Staying Safe at Halloween

Image by OpenClipart-Vectors from Pixabay

Wow, we are into the Spooky Season already (and the shops have had Christmas items on the shelves for a while now – It won’t be long before they are left all year round!). But before Christmas comes around there is another small observance that a lot of people will take part in and have fun with, the creepy and spooky Halloween (followed very closely by Guy Fawkes Night / Bonfire Night).

Halloween, the night the dead rise from their graves and mingle with the living (and potentially knocking on your door looking for food). Many think that Halloween is an American holiday, but, in fact, its origins are some 2,000 years ago with The Celts and the Celtic festival of Samhain in what is now Ireland, the United Kingdom and northern France. If you want to read more about the history of Halloween, visit Regardless of where Halloween started and any traditions that go with it, we seem to have adopted it in a big way and now it is very big business with parties, celebrations and, of course, Trick or Treating. We have been getting into the Halloween spirit playing the Great Halloween Escape print-at-home kids escape room! And if you want to do something that little bit different this Halloween, check out our review of The Ghost Bus Tours when we visited London in 2018 (they also run in Edinburgh and York).

While Halloween is the tradition of remembering the dead, Trick or Treating is seen as an American tradition, one that started in the 1920’s and has only really become popular in the UK over the past couple of decades. And it’s not just kids that love Halloween, adults do too!

This cold, dark and creepy Halloween, children will dress up and go from house to house, knocking on doors uttering the phrase “Trick or Treat”. Trick referring to the threat of usually harmless mischief to the householder if a treat is not given. But while this is generally harmless fun, if you do let you children out Trick or Treating you and your children do need to follow some simple advice to keep safe, and not just from the streets awash with superheroes, cartoon characters, witches and wizards and of course ghosts, monsters and other ghoulish creations. We have put together some tips to help keep everyone safe this Halloween.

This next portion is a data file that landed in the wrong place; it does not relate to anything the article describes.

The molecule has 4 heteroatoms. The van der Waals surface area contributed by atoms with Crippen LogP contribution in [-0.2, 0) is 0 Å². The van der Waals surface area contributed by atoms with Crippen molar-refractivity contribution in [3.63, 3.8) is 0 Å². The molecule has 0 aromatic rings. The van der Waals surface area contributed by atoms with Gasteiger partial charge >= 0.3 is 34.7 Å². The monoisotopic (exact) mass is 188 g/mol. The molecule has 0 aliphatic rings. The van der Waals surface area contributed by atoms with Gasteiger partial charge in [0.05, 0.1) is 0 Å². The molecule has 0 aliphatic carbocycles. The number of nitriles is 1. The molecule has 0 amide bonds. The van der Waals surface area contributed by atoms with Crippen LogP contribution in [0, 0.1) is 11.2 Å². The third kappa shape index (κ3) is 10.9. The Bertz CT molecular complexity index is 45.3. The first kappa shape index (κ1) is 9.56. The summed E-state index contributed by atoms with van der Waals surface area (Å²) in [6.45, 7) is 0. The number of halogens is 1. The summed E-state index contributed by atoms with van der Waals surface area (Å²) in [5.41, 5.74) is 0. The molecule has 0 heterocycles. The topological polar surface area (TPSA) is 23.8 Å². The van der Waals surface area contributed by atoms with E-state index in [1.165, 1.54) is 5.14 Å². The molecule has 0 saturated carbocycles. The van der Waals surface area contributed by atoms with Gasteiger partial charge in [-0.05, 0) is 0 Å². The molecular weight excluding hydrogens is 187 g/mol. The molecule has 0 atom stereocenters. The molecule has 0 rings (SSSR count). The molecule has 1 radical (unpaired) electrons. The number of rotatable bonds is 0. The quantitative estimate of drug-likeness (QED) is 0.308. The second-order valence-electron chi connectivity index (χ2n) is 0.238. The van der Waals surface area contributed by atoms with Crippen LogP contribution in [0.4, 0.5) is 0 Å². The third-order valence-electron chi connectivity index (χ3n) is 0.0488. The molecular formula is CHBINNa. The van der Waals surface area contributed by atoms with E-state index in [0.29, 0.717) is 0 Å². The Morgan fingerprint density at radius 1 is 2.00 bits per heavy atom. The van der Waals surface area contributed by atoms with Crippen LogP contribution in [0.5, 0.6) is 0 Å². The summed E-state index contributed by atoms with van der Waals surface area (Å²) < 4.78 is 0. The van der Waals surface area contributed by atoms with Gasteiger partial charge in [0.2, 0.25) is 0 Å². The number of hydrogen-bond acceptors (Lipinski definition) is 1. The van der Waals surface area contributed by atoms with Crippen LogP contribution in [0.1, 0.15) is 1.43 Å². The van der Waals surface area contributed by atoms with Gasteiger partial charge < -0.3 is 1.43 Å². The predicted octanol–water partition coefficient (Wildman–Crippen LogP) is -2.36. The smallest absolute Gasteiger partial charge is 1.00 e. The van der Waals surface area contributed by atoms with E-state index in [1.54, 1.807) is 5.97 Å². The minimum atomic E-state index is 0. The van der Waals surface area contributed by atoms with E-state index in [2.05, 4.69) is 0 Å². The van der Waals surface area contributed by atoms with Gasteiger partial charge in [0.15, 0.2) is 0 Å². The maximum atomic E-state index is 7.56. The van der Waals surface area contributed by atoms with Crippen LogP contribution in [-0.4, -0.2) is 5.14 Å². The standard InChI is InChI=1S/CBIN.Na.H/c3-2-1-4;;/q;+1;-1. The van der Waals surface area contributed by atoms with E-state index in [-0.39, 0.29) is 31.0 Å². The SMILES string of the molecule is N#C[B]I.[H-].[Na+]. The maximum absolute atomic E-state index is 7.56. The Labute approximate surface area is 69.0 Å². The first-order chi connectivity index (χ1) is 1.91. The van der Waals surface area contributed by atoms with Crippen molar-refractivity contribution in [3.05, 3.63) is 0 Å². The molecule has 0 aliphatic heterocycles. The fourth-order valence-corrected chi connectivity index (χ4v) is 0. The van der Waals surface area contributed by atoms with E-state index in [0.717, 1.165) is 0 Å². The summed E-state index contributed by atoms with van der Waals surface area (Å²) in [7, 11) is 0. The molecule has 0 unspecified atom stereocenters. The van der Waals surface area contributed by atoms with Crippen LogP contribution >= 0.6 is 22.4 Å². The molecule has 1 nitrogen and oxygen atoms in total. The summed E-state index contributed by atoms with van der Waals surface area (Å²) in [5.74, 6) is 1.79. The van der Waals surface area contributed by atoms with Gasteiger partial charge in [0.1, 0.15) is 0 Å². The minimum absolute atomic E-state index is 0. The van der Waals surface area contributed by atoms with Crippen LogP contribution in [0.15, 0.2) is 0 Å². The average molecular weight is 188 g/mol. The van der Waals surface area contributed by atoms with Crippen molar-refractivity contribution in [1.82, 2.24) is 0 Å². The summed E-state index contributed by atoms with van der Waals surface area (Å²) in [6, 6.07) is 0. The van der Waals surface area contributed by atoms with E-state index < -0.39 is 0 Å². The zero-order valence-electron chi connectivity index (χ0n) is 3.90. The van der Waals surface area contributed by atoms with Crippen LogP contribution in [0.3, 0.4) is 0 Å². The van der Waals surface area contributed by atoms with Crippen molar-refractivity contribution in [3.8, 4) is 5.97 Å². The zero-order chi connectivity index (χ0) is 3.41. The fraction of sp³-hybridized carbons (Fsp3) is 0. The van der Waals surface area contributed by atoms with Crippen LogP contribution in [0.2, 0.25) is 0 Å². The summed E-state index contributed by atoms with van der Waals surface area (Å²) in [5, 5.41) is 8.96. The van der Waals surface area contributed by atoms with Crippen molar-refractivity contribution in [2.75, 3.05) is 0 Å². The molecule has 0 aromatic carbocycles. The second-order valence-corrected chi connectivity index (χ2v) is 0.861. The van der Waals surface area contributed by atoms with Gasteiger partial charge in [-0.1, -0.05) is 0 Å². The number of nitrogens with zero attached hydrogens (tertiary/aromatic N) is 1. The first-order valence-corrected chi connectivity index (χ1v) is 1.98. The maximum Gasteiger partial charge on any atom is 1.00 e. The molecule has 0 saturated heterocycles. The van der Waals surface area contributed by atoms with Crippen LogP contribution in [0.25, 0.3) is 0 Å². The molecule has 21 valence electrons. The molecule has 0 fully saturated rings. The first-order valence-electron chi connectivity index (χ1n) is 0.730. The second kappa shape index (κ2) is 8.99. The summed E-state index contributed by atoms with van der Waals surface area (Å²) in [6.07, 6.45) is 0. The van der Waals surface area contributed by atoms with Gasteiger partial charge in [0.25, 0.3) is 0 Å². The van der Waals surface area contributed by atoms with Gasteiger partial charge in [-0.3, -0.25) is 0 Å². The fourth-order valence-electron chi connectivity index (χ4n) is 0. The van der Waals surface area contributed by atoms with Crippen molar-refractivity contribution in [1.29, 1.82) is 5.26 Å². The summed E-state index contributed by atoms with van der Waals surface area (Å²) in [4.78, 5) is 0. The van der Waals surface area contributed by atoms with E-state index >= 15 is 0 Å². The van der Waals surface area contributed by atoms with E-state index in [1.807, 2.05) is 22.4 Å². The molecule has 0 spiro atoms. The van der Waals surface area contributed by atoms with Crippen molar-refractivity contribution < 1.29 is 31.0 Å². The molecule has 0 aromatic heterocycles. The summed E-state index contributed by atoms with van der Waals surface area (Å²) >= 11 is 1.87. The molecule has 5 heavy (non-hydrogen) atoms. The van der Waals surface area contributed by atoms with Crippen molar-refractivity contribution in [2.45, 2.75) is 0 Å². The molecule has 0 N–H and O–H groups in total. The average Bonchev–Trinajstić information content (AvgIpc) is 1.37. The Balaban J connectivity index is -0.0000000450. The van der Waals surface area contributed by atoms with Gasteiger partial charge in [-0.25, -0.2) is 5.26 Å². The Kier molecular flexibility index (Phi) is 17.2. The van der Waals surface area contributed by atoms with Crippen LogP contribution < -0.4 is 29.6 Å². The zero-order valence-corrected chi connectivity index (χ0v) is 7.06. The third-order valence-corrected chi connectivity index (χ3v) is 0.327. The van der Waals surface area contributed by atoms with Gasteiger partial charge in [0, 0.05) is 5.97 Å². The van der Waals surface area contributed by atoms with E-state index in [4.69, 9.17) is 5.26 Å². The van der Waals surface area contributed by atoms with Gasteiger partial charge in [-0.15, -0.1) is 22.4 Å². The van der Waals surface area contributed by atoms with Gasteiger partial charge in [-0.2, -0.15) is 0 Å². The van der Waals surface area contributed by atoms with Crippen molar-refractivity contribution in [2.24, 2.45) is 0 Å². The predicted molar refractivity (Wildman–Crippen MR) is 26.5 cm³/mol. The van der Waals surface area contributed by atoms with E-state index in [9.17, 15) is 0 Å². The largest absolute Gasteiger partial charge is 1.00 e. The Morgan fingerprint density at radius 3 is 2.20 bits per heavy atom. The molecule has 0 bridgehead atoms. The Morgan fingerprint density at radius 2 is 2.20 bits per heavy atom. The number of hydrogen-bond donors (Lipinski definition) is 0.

• Never let your children go Trick or Treating unaccompanied – make sure they go in groups and have a suitable responsible adult accompanying them.
  • The end of October gets dark very early so make sure that you and your children can be seen in the dark – attach some reflective tape to the costumes, this way drivers can see you crossing the roads and you will be able to see the kids easier as well.
  • Stay in areas that are well lit with street lights.
  • If the children are given edible treats such as sweets throw away any that are unwrapped or look like the packaging has been tampered with. Do not eat any homemade sweets/cakes (unless you know and trust the giver).
  • Take a flashlight with you so you can see where you are going, and so that others can see you.
  • Always WALK from house to house, DO NOT run.
  • If applying face/body make-up always test of a small patch of skin first and remove before going to bed to avoid any irritation.
  • Make your costumes fit well so you can see properly and avoid any trips or falls. Make sure the costumes are flame resistant as people tend to use a lot of candles on Halloween.
  • Never enter the house of strangers when knocking at their door and never accept a lift from a stranger. Try to visit houses of people you know and trust.
  • Don’t knock on doors that have a No Trick or Tricking sign displayed, even if you know them, unless you have permission to do so.

By following this simple and basic safety advice, Halloween should be safe and fun for everyone (unless you get spooked by a real ghost that is).

Happy Halloween everyone and enjoy your Trick or Treating. Above all else, make sure your children are staying safe on Halloween night! And don’t leave it too late to buy your Halloween costumes!

Image by Myriams-Fotos from Pixabay


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